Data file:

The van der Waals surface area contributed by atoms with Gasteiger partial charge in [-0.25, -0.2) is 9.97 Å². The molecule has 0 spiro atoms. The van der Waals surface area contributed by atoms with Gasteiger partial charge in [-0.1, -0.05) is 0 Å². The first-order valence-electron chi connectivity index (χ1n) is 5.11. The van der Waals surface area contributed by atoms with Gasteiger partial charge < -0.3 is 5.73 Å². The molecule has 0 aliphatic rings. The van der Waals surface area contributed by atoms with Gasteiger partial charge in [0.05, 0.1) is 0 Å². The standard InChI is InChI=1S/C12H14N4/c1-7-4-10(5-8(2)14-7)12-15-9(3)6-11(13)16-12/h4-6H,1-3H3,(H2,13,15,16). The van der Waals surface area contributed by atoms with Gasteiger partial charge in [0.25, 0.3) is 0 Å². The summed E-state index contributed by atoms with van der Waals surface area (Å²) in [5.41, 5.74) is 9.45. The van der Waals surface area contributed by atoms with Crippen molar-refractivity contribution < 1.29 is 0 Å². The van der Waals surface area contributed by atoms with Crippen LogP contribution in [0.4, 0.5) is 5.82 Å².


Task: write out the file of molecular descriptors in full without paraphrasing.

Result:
The van der Waals surface area contributed by atoms with Gasteiger partial charge in [-0.25, -0.2) is 9.97 Å². The molecule has 0 spiro atoms. The van der Waals surface area contributed by atoms with Gasteiger partial charge in [-0.1, -0.05) is 0 Å². The first-order valence-electron chi connectivity index (χ1n) is 5.11. The van der Waals surface area contributed by atoms with Gasteiger partial charge < -0.3 is 5.73 Å². The molecule has 0 aliphatic rings. The van der Waals surface area contributed by atoms with Gasteiger partial charge in [0.05, 0.1) is 0 Å². The standard InChI is InChI=1S/C12H14N4/c1-7-4-10(5-8(2)14-7)12-15-9(3)6-11(13)16-12/h4-6H,1-3H3,(H2,13,15,16). The van der Waals surface area contributed by atoms with Gasteiger partial charge in [0.25, 0.3) is 0 Å². The summed E-state index contributed by atoms with van der Waals surface area (Å²) in [5.41, 5.74) is 9.45. The van der Waals surface area contributed by atoms with Crippen molar-refractivity contribution < 1.29 is 0 Å². The van der Waals surface area contributed by atoms with Crippen LogP contribution in [0.4, 0.5) is 5.82 Å².